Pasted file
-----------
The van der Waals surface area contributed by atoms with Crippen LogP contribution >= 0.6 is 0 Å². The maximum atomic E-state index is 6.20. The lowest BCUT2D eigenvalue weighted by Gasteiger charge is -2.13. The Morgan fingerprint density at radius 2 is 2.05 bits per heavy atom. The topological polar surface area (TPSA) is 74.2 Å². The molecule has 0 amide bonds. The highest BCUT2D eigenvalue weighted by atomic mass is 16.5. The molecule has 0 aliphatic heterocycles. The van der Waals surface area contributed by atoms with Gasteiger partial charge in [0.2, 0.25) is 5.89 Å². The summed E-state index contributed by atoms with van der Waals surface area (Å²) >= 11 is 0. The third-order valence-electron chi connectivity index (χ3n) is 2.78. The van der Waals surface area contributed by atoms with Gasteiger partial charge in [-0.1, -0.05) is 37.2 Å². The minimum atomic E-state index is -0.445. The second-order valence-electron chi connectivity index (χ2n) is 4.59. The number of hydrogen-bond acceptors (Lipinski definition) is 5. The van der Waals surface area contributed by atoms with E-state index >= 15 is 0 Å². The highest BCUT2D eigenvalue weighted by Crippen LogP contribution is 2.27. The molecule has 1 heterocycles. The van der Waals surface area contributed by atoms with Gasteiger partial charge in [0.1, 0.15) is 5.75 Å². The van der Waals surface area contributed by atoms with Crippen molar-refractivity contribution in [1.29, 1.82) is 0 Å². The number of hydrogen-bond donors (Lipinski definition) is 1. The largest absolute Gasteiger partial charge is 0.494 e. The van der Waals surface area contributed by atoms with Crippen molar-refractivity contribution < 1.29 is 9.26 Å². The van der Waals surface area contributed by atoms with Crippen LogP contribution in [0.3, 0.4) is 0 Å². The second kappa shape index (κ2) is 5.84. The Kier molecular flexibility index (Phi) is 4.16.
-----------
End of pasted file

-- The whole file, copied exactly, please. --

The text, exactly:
The van der Waals surface area contributed by atoms with Crippen LogP contribution >= 0.6 is 0 Å². The maximum atomic E-state index is 6.20. The lowest BCUT2D eigenvalue weighted by Gasteiger charge is -2.13. The Morgan fingerprint density at radius 2 is 2.05 bits per heavy atom. The topological polar surface area (TPSA) is 74.2 Å². The molecule has 0 amide bonds. The highest BCUT2D eigenvalue weighted by atomic mass is 16.5. The molecule has 0 aliphatic heterocycles. The van der Waals surface area contributed by atoms with Gasteiger partial charge in [0.2, 0.25) is 5.89 Å². The summed E-state index contributed by atoms with van der Waals surface area (Å²) >= 11 is 0. The third-order valence-electron chi connectivity index (χ3n) is 2.78. The van der Waals surface area contributed by atoms with Gasteiger partial charge in [-0.1, -0.05) is 37.2 Å². The minimum atomic E-state index is -0.445. The second-order valence-electron chi connectivity index (χ2n) is 4.59. The number of hydrogen-bond acceptors (Lipinski definition) is 5. The van der Waals surface area contributed by atoms with E-state index >= 15 is 0 Å². The highest BCUT2D eigenvalue weighted by Crippen LogP contribution is 2.27. The molecule has 1 heterocycles. The van der Waals surface area contributed by atoms with Gasteiger partial charge in [0.1, 0.15) is 5.75 Å². The van der Waals surface area contributed by atoms with Crippen molar-refractivity contribution in [1.29, 1.82) is 0 Å². The number of hydrogen-bond donors (Lipinski definition) is 1. The largest absolute Gasteiger partial charge is 0.494 e. The van der Waals surface area contributed by atoms with Crippen molar-refractivity contribution < 1.29 is 9.26 Å². The van der Waals surface area contributed by atoms with Crippen LogP contribution in [0.3, 0.4) is 0 Å². The second kappa shape index (κ2) is 5.84. The Kier molecular flexibility index (Phi) is 4.16.